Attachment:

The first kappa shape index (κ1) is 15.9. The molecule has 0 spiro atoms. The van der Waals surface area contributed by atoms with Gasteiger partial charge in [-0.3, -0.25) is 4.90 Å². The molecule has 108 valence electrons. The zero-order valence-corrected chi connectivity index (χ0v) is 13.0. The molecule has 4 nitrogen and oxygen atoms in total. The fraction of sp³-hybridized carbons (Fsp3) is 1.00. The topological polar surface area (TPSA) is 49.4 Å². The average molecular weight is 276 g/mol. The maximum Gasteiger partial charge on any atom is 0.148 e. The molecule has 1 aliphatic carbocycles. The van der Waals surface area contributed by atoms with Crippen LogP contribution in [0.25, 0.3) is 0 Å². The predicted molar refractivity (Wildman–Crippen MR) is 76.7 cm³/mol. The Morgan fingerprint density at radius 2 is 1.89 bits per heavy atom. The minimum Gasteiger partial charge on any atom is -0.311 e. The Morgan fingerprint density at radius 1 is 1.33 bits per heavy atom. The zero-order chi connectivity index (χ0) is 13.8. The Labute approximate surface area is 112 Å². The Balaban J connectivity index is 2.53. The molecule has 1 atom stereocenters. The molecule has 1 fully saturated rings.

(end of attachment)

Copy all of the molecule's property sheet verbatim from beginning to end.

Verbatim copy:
The first kappa shape index (κ1) is 15.9. The molecule has 0 spiro atoms. The van der Waals surface area contributed by atoms with Gasteiger partial charge in [-0.3, -0.25) is 4.90 Å². The molecule has 108 valence electrons. The zero-order valence-corrected chi connectivity index (χ0v) is 13.0. The molecule has 4 nitrogen and oxygen atoms in total. The fraction of sp³-hybridized carbons (Fsp3) is 1.00. The topological polar surface area (TPSA) is 49.4 Å². The average molecular weight is 276 g/mol. The maximum Gasteiger partial charge on any atom is 0.148 e. The molecule has 1 aliphatic carbocycles. The van der Waals surface area contributed by atoms with Crippen LogP contribution in [0.25, 0.3) is 0 Å². The predicted molar refractivity (Wildman–Crippen MR) is 76.7 cm³/mol. The Morgan fingerprint density at radius 2 is 1.89 bits per heavy atom. The minimum Gasteiger partial charge on any atom is -0.311 e. The Morgan fingerprint density at radius 1 is 1.33 bits per heavy atom. The zero-order chi connectivity index (χ0) is 13.8. The Labute approximate surface area is 112 Å². The Balaban J connectivity index is 2.53. The molecule has 1 atom stereocenters. The molecule has 1 fully saturated rings.